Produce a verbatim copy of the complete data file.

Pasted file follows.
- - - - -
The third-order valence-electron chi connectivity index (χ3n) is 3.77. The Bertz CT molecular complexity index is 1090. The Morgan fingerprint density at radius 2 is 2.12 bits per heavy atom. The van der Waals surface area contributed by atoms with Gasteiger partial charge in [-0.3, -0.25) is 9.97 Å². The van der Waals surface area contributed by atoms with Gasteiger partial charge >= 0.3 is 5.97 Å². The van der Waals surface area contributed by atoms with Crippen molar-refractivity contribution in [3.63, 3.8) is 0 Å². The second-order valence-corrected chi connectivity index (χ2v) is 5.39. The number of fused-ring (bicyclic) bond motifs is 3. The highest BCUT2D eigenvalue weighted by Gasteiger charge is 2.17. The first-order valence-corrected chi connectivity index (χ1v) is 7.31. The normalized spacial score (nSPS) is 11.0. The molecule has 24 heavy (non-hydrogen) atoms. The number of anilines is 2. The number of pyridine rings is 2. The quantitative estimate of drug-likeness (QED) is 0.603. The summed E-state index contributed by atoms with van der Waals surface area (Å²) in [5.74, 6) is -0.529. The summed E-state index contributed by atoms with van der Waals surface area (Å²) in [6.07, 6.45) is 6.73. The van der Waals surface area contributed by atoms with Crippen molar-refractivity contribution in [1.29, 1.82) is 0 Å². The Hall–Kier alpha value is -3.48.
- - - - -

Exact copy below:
The third-order valence-electron chi connectivity index (χ3n) is 3.77. The Bertz CT molecular complexity index is 1090. The Morgan fingerprint density at radius 2 is 2.12 bits per heavy atom. The van der Waals surface area contributed by atoms with Gasteiger partial charge in [-0.3, -0.25) is 9.97 Å². The van der Waals surface area contributed by atoms with Gasteiger partial charge >= 0.3 is 5.97 Å². The van der Waals surface area contributed by atoms with Crippen molar-refractivity contribution in [3.63, 3.8) is 0 Å². The second-order valence-corrected chi connectivity index (χ2v) is 5.39. The number of fused-ring (bicyclic) bond motifs is 3. The highest BCUT2D eigenvalue weighted by Gasteiger charge is 2.17. The first-order valence-corrected chi connectivity index (χ1v) is 7.31. The normalized spacial score (nSPS) is 11.0. The molecule has 24 heavy (non-hydrogen) atoms. The number of anilines is 2. The number of pyridine rings is 2. The quantitative estimate of drug-likeness (QED) is 0.603. The summed E-state index contributed by atoms with van der Waals surface area (Å²) in [5.74, 6) is -0.529. The summed E-state index contributed by atoms with van der Waals surface area (Å²) in [6.07, 6.45) is 6.73. The van der Waals surface area contributed by atoms with Crippen molar-refractivity contribution in [1.29, 1.82) is 0 Å². The Hall–Kier alpha value is -3.48.